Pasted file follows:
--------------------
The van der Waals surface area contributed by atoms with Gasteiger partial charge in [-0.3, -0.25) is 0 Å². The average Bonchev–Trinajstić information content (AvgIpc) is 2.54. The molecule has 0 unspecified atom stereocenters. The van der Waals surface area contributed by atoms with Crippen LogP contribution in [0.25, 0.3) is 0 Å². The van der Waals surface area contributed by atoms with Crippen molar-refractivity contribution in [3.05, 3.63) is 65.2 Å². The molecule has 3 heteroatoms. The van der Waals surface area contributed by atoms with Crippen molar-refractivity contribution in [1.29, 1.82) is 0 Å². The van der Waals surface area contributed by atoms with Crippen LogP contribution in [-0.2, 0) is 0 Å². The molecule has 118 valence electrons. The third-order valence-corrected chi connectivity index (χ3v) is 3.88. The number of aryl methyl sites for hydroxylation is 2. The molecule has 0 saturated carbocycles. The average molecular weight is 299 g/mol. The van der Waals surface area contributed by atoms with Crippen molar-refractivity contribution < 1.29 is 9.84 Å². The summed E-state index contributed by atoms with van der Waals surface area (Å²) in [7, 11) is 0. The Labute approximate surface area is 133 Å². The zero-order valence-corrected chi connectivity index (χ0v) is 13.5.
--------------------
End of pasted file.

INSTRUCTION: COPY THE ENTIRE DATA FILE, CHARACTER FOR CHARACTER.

The van der Waals surface area contributed by atoms with Gasteiger partial charge in [-0.3, -0.25) is 0 Å². The average Bonchev–Trinajstić information content (AvgIpc) is 2.54. The molecule has 0 unspecified atom stereocenters. The van der Waals surface area contributed by atoms with Crippen LogP contribution in [0.25, 0.3) is 0 Å². The van der Waals surface area contributed by atoms with Crippen molar-refractivity contribution in [3.05, 3.63) is 65.2 Å². The molecule has 3 heteroatoms. The van der Waals surface area contributed by atoms with Crippen molar-refractivity contribution in [1.29, 1.82) is 0 Å². The van der Waals surface area contributed by atoms with Crippen LogP contribution in [-0.2, 0) is 0 Å². The molecule has 118 valence electrons. The third-order valence-corrected chi connectivity index (χ3v) is 3.88. The number of aryl methyl sites for hydroxylation is 2. The molecule has 0 saturated carbocycles. The average molecular weight is 299 g/mol. The van der Waals surface area contributed by atoms with Crippen molar-refractivity contribution < 1.29 is 9.84 Å². The summed E-state index contributed by atoms with van der Waals surface area (Å²) in [7, 11) is 0. The Labute approximate surface area is 133 Å². The zero-order valence-corrected chi connectivity index (χ0v) is 13.5.